At the forefront of growth and development in Asia and the Pacific

Obesity in Asia and the Pacific: Facts, Consequences, and Policies for Better Health

Video | 16 February 2017

The Asian Development Bank Institute estimates that obesity can cost economies as much as 5% of GDP. It recommends changes on two fronts. Matthias Helble, research economist at ADBI, proposes that to reduce this expenditure it is necessary to firstly, make school food healthier and label foods to show what’s in them and secondly, make exercise easier, safer, and more attractive.

Transcript

Obesity in Asia and the Pacific: Facts, Consequences, and Policies for Better Health

Description: The Asian Development Bank Institute estimates that obesity can cost economies as much as 5% of GDP. It recommends changes on two fronts. Matthias Helble, research economist at ADBI, proposes that to reduce this expenditure it is necessary to firstly, make school food healthier and label foods to show what’s in them and secondly, make exercise easier, safer, and more attractive.

Recently, Asia and the Pacific have recorded not only high rates of economic growth but also overweight and obesity. The World Health Organization says 40% of people in Asian Development Bank developing member countries are overweight.

In Central Asia, more than half the population in Azerbaijan, Georgia, Kazakhstan, and Turkmenistan is overweight. The situation is most dramatic in the Pacific. In Tonga, Samoa, Kiribati, and Marshall Islands—more than 80%.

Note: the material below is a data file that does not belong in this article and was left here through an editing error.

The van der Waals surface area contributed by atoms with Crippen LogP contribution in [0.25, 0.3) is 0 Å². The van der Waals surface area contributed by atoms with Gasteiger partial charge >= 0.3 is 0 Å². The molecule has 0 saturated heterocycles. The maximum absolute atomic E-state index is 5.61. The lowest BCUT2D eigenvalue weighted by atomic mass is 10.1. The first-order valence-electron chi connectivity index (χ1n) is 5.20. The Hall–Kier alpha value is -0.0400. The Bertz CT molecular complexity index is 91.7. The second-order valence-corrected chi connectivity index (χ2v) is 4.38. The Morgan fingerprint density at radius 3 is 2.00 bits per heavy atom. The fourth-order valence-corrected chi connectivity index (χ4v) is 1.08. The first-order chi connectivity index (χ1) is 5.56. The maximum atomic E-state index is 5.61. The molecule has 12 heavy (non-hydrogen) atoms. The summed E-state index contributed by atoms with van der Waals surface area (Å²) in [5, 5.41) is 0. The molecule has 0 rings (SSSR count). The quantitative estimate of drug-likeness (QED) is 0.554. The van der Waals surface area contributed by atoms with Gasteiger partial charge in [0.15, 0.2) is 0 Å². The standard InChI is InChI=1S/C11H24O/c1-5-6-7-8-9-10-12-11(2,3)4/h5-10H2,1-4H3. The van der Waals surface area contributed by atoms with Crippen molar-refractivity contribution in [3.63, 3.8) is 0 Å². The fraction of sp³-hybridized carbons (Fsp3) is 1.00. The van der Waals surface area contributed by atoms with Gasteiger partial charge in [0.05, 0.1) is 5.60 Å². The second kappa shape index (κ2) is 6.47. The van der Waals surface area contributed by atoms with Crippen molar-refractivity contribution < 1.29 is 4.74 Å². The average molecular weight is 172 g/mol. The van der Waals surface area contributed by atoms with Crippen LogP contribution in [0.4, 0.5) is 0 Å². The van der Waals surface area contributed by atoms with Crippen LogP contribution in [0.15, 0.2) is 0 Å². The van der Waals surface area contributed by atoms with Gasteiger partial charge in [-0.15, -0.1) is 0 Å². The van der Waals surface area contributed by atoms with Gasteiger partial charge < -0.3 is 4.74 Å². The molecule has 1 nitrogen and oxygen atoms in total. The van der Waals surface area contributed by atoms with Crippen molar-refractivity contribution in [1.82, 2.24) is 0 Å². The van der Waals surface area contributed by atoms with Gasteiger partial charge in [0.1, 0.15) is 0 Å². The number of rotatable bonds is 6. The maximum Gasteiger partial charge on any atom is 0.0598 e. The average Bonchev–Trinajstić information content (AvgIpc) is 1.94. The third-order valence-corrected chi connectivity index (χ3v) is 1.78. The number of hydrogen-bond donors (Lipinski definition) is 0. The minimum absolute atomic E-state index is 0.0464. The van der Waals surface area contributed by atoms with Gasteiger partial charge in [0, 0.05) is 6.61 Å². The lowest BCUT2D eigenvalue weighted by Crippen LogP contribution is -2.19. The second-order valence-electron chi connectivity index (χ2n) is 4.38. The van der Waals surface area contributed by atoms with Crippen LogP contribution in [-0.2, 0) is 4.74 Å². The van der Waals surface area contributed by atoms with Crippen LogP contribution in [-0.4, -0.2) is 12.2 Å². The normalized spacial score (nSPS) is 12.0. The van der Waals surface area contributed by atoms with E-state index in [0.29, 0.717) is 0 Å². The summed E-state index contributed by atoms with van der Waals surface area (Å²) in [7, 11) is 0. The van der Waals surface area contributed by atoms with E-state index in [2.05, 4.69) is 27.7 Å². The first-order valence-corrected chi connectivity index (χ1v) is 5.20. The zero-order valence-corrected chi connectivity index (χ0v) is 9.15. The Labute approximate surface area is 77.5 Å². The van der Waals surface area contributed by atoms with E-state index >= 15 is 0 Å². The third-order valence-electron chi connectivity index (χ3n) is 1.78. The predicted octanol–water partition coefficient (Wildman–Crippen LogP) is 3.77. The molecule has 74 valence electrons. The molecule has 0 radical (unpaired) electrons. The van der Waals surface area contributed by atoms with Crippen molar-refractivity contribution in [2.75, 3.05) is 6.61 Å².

The overweight and obese are at risk for diabetes (especially type 2), cardiovascular diseases, and certain types of cancer. Over 120 million people in China have diabetes.

Chronic diseases often require lifelong treatment and burden households and governments. The obese miss work more often than the healthy, so obesity has a direct impact on the economy.

The Asian Development Bank Institute is looking into the economic and healthcare costs of obesity. We estimate that obesity can cost economies as much as 5% of GDP.

We recommend policies on two fronts. First, make school food healthier, for example, and label foods to show what’s in them. Second, make exercise easier, safer, and more attractive.

Obesity has many causes. Our response needs to be holistic. Let’s work together for a slimmer and fitter Asia!